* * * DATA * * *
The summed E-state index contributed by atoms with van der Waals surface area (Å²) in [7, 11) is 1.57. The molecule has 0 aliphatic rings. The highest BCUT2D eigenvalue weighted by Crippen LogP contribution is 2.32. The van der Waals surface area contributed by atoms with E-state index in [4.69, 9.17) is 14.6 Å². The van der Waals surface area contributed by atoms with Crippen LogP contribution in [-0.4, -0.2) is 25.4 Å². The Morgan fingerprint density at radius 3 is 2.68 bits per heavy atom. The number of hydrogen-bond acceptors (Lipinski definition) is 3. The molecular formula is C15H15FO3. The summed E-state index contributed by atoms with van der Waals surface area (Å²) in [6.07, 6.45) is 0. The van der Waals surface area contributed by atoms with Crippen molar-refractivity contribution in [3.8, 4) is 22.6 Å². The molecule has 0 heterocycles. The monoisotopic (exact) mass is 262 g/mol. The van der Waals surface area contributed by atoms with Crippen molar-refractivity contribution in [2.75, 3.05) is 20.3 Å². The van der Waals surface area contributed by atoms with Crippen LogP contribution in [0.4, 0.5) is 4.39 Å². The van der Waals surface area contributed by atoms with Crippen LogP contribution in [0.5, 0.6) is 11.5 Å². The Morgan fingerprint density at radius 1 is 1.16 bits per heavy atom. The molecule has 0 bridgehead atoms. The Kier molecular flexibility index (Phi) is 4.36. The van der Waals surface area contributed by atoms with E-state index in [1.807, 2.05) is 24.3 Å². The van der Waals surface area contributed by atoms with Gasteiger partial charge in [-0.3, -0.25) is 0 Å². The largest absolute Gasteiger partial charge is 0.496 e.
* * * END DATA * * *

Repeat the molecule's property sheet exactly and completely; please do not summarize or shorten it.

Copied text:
The summed E-state index contributed by atoms with van der Waals surface area (Å²) in [7, 11) is 1.57. The molecule has 0 aliphatic rings. The highest BCUT2D eigenvalue weighted by Crippen LogP contribution is 2.32. The van der Waals surface area contributed by atoms with E-state index in [4.69, 9.17) is 14.6 Å². The van der Waals surface area contributed by atoms with Crippen LogP contribution in [-0.4, -0.2) is 25.4 Å². The Morgan fingerprint density at radius 3 is 2.68 bits per heavy atom. The number of hydrogen-bond acceptors (Lipinski definition) is 3. The molecular formula is C15H15FO3. The summed E-state index contributed by atoms with van der Waals surface area (Å²) in [6.07, 6.45) is 0. The van der Waals surface area contributed by atoms with Crippen molar-refractivity contribution in [3.8, 4) is 22.6 Å². The molecule has 0 heterocycles. The monoisotopic (exact) mass is 262 g/mol. The van der Waals surface area contributed by atoms with Crippen molar-refractivity contribution in [2.75, 3.05) is 20.3 Å². The van der Waals surface area contributed by atoms with Crippen LogP contribution in [0.4, 0.5) is 4.39 Å². The van der Waals surface area contributed by atoms with Crippen LogP contribution in [0.5, 0.6) is 11.5 Å². The Morgan fingerprint density at radius 1 is 1.16 bits per heavy atom. The molecule has 0 bridgehead atoms. The Kier molecular flexibility index (Phi) is 4.36. The van der Waals surface area contributed by atoms with E-state index in [1.807, 2.05) is 24.3 Å². The van der Waals surface area contributed by atoms with Gasteiger partial charge in [-0.3, -0.25) is 0 Å². The largest absolute Gasteiger partial charge is 0.496 e.